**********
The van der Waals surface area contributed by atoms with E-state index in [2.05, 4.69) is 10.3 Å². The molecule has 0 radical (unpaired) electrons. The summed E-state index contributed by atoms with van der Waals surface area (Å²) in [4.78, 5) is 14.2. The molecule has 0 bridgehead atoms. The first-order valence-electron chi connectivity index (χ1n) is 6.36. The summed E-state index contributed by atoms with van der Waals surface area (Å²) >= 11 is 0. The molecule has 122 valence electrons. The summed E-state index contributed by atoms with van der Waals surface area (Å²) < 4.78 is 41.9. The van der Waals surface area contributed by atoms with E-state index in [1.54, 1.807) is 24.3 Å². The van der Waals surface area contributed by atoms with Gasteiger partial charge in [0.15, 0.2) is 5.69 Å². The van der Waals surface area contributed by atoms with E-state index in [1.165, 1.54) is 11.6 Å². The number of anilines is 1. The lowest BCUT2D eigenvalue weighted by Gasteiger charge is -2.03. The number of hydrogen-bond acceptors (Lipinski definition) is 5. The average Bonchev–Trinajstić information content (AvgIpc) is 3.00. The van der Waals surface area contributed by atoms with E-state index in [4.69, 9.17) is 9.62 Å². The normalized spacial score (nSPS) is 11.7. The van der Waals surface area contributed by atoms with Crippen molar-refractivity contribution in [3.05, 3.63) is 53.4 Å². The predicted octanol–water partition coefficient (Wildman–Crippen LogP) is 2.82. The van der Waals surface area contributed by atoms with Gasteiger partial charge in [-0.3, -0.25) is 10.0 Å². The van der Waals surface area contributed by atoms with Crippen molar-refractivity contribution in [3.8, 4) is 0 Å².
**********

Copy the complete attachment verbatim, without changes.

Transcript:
The van der Waals surface area contributed by atoms with E-state index in [2.05, 4.69) is 10.3 Å². The molecule has 0 radical (unpaired) electrons. The summed E-state index contributed by atoms with van der Waals surface area (Å²) in [4.78, 5) is 14.2. The molecule has 0 bridgehead atoms. The first-order valence-electron chi connectivity index (χ1n) is 6.36. The summed E-state index contributed by atoms with van der Waals surface area (Å²) >= 11 is 0. The molecule has 122 valence electrons. The summed E-state index contributed by atoms with van der Waals surface area (Å²) < 4.78 is 41.9. The van der Waals surface area contributed by atoms with E-state index in [1.54, 1.807) is 24.3 Å². The van der Waals surface area contributed by atoms with Gasteiger partial charge in [0.15, 0.2) is 5.69 Å². The van der Waals surface area contributed by atoms with E-state index in [1.165, 1.54) is 11.6 Å². The number of anilines is 1. The lowest BCUT2D eigenvalue weighted by Gasteiger charge is -2.03. The number of hydrogen-bond acceptors (Lipinski definition) is 5. The average Bonchev–Trinajstić information content (AvgIpc) is 3.00. The van der Waals surface area contributed by atoms with E-state index in [4.69, 9.17) is 9.62 Å². The normalized spacial score (nSPS) is 11.7. The van der Waals surface area contributed by atoms with Crippen molar-refractivity contribution in [3.05, 3.63) is 53.4 Å². The predicted octanol–water partition coefficient (Wildman–Crippen LogP) is 2.82. The van der Waals surface area contributed by atoms with Gasteiger partial charge in [-0.3, -0.25) is 10.0 Å². The van der Waals surface area contributed by atoms with Crippen molar-refractivity contribution in [3.8, 4) is 0 Å².